See P. N. Ruane's review of the third edition, in which he says "I am very impressed with this book by Bartle and Sherbert". The new edition seems to have preserved the book's many virtues.
One of the changes with this edition is that Robert Bartle has passed away; the new edition is dedicated to his memory. Bartle was also the author of a more advanced text, Elements of Real Analysis, which is in the MAA's list of recommendations for undergraduate mathematics libraries. Introduction to Real Analysis is intended as an undergraduate textbook offering a first exposure to (single-variable) real analysis. It even has an appendix on "proofs and logic", though the author argues that "it is a more useful experience to learn how to construct proofs by first watching and then doing than by reading about techniques of proof." (I agree!)
In the preface, the author tells us that "this edition maintains the same spirit and user-friendly approach as earlier editions. Every section has been examined. Some sections have been revised, new examples and exercises have been added, and a new section on the Darboux approach to the integral has been added to Chapter 7." (The "Darboux approach" uses upper and lower sums instead of Riemann sums, but the resulting integral is equivalent to the Riemann integral.)
Two interesting features of the earlier editions have been retained. First, notions of topology (metric spaces, compactness, etc.) are postponed until the very last chapter. Second, the authors include an introduction to the generalized Riemann integral (aka the Henstock-Kurzweil or gauge integral).
This is a solid introductory textbook that takes great pains to help students achieve the necessary ability and handling formal arguments. Instructors who are content in staying in a one-variable setting will want to consider it for course adoption.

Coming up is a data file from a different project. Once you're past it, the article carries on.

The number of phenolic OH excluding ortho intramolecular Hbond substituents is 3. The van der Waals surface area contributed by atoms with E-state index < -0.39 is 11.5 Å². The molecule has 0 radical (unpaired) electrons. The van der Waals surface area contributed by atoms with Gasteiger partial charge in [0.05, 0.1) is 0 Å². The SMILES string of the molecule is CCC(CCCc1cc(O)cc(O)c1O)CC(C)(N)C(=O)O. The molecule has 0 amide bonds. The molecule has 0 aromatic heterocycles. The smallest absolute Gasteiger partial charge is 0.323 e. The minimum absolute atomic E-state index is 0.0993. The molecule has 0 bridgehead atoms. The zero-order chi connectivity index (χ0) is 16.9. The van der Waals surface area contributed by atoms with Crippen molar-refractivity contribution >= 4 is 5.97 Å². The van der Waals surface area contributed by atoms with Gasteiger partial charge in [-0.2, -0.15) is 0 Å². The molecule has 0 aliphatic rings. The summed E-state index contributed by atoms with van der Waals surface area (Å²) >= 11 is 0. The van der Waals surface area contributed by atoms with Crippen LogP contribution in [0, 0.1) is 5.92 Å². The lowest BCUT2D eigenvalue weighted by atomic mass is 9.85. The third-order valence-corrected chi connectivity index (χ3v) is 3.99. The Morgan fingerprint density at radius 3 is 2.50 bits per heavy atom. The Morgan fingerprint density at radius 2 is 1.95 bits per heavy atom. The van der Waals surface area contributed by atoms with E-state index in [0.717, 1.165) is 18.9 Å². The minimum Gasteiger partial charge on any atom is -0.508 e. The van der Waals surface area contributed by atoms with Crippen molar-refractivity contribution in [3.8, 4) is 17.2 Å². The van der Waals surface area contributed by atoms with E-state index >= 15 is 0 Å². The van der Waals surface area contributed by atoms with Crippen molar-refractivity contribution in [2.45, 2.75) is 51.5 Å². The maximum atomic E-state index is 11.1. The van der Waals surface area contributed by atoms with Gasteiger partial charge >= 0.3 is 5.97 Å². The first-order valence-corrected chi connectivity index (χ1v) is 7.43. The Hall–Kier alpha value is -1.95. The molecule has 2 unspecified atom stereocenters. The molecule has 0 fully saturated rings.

Fernando Q. Gouvêa is Carter Professor of Mathematics at Colby College in Waterville, ME and the editor of MAA Reviews.
1.1 Sets and Functions.
1.2 Mathematical Induction.
1.3 Finite and Infinite Sets.
CHAPTER 2 THE REAL NUMBERS.
2.1 The Algebraic and Order Properties of R.
2.2 Absolute Value and the Real Line.
2.3 The Completeness Property of R.
2.4 Applications of the Supremum Property.
CHAPTER 3 SEQUENCES AND SERIES.
3.1 Sequences and Their Limits.
3.2 Limit Theorems.
3.3 Monotone Sequences.
3.4 Subsequences and the Bolzano-Weierstrass Theorem.
3.5 The Cauchy Criterion.
3.6 Properly Divergent Sequences.
3.7 Introduction to Infinite Series.
CHAPTER 4 LIMITS.
4.1 Limits of Functions.
4.2 Limit Theorems.
4.3 Some Extensions of the Limit Concept.
CHAPTER 5 CONTINUOUS FUNCTIONS.
5.1 Continuous Functions.
5.2 Combinations of Continuous Functions.
5.3 Continuous Functions on Intervals.
5.4 Uniform Continuity.
5.5 Continuity and Gauges.
5.6 Monotone and Inverse Functions.
CHAPTER 6 DIFFERENTIATION.
6.1 The Derivative.
6.2 The Mean Value Theorem.
6.3 L’Hospital’s Rules.
6.4 Taylor’s Theorem.
CHAPTER 7 THE RIEMANN INTEGRAL.
7.1 Riemann Integral.
7.2 Riemann Integrable Functions.
7.3 The Fundamental Theorem.
7.4 The Darboux Integral.
7.5 Approximate Integration.
CHAPTER 8 SEQUENCES OF FUNCTIONS.
8.1 Pointwise and Uniform Convergence.
8.2 Interchange of Limits.
8.3 The Exponential and Logarithmic Functions.
8.4 The Trigonometric Functions.
CHAPTER 9 INFINITE SERIES.
9.1 Absolute Convergence.
9.2 Tests for Absolute Convergence.
9.3 Tests for Nonabsolute Convergence.
9.4 Series of Functions.
CHAPTER 10 THE GENERALIZED RIEMANN INTEGRAL.
10.1 Definition and Main Properties.
10.2 Improper and Lebesgue Integrals.
10.3 Infinite Intervals.
10.4 Convergence Theorems.
CHAPTER 11 A GLIMPSE INTO TOPOLOGY.
11.1 Open and Closed Sets in R.
11.2 Compact Sets.
11.3 Continuous Functions.
11.4 Metric Spaces.
APPENDIX A LOGIC AND PROOFS.
APPENDIX B FINITE AND COUNTABLE SETS.
APPENDIX C THE RIEMANN AND LEBESGUE CRITERIA.
APPENDIX D APPROXIMATE INTEGRATION.
APPENDIX E TWO EXAMPLES.
HINTS FOR SELECTED EXERCISES.